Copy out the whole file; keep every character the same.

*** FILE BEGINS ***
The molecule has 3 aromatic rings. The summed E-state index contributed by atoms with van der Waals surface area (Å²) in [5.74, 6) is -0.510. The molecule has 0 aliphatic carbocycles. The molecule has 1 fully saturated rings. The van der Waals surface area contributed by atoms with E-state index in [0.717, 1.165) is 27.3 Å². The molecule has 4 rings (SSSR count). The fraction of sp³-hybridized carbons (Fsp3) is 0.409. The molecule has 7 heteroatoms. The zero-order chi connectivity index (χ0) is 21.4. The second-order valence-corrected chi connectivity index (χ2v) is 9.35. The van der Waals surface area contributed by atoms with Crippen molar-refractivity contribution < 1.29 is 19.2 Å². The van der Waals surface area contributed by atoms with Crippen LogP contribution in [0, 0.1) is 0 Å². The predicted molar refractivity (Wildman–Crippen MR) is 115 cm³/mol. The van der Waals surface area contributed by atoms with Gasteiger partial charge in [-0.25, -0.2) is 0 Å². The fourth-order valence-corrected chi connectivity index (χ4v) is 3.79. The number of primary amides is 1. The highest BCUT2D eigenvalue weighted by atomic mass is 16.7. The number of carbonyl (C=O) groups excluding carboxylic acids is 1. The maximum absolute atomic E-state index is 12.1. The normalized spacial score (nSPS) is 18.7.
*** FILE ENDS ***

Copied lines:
The molecule has 3 aromatic rings. The summed E-state index contributed by atoms with van der Waals surface area (Å²) in [5.74, 6) is -0.510. The molecule has 0 aliphatic carbocycles. The molecule has 1 fully saturated rings. The van der Waals surface area contributed by atoms with E-state index in [0.717, 1.165) is 27.3 Å². The molecule has 4 rings (SSSR count). The fraction of sp³-hybridized carbons (Fsp3) is 0.409. The molecule has 7 heteroatoms. The zero-order chi connectivity index (χ0) is 21.4. The second-order valence-corrected chi connectivity index (χ2v) is 9.35. The van der Waals surface area contributed by atoms with Crippen molar-refractivity contribution < 1.29 is 19.2 Å². The van der Waals surface area contributed by atoms with Crippen LogP contribution in [0, 0.1) is 0 Å². The predicted molar refractivity (Wildman–Crippen MR) is 115 cm³/mol. The van der Waals surface area contributed by atoms with Gasteiger partial charge in [-0.25, -0.2) is 0 Å². The fourth-order valence-corrected chi connectivity index (χ4v) is 3.79. The number of primary amides is 1. The highest BCUT2D eigenvalue weighted by atomic mass is 16.7. The number of carbonyl (C=O) groups excluding carboxylic acids is 1. The maximum absolute atomic E-state index is 12.1. The normalized spacial score (nSPS) is 18.7.